If it it takes hold, people will not want to go to pubs, cinemas, shops or offices, so economic normality will be impossible anyway.
Modest consolidation over decades is one thing; large increases over a Parliament would be quite another.
While the Chancellor’s recovery measures look drastic, they are “middle of the pack” when compared to others in the world.
The Chancellor is groping his way, knowing well that the future is unknowable, trying to hold on to as much of the past as he can.
Given the Coronavirus uncertainties, whatever he announces could be even more provisional than most schemes of most Chancellors.
The big picture is that Johnson is dashing for growth. We devoutly hope it works but the precedents aren’t promising.
At the Centre for Policy Studies, we’ve teamed up with Sajid Javid to come up with a comprehensive set of ideas for tackling the challenges ahead.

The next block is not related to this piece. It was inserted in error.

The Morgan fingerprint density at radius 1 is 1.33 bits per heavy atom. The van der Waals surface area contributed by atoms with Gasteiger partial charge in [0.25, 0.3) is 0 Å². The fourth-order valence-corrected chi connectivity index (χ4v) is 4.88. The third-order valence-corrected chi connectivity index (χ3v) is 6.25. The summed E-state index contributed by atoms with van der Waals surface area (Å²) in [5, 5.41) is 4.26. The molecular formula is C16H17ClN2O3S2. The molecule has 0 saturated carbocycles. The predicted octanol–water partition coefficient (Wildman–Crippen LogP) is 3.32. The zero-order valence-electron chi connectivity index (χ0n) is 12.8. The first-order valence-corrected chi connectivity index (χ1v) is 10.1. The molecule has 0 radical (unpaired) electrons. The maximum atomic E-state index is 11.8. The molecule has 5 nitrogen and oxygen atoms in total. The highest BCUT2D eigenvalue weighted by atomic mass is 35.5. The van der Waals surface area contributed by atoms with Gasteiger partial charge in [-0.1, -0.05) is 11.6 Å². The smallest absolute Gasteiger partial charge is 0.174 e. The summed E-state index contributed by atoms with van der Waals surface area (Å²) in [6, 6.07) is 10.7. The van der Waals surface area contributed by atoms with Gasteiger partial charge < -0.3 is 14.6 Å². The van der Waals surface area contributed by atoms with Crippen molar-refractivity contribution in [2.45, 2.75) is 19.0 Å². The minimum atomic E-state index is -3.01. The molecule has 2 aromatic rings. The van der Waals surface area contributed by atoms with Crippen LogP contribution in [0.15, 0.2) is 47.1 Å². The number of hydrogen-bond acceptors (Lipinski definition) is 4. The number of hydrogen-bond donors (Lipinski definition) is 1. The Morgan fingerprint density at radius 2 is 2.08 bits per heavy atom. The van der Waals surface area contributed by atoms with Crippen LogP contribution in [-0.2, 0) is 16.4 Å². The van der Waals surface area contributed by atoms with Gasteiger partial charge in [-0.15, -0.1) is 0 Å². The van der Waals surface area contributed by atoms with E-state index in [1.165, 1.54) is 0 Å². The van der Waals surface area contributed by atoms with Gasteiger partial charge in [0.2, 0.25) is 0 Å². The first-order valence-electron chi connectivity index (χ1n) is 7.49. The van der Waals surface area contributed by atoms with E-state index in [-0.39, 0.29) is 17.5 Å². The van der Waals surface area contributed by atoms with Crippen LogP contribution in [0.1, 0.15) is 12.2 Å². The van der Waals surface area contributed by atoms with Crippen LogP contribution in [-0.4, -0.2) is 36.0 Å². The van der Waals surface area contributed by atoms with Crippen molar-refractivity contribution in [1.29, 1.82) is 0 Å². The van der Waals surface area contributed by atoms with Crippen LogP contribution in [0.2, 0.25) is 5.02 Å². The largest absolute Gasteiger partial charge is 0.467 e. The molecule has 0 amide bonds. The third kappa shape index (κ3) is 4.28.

After a decade of forward guidance, credit easing and quantitative easing, it was clear even before the Covid-19 crisis that monetary policy had run out of road.
If, that is, interest rates carry on at rock bottom rates. But we have to take a chance on growing our way out of this crisis.
As a member of his first Cabinet, I was tested in Northern Ireland – as elsewhere the new government reduced the defict and reformed public services.
The idea that we should not seek the closest commercial relationship with the United States is unconscionable.
If it proves a temporary blowout rather than permanent, accumulated debt levels being modestly higher looks manageable.
How prepared are we for strict social distancing for the forseeable future, compulsory masks, closed leisure facilities – and a semi-functioning economy?
As in 2008, the line between survival and disaster will rest on the bond markets’ trust in the British Government and on the reputation of the Bank of England.
Hopefully it will be crisis averted, and we’ll have a bit more time to fix the hole. But sooner or later, difficult choices on tax and spending are coming.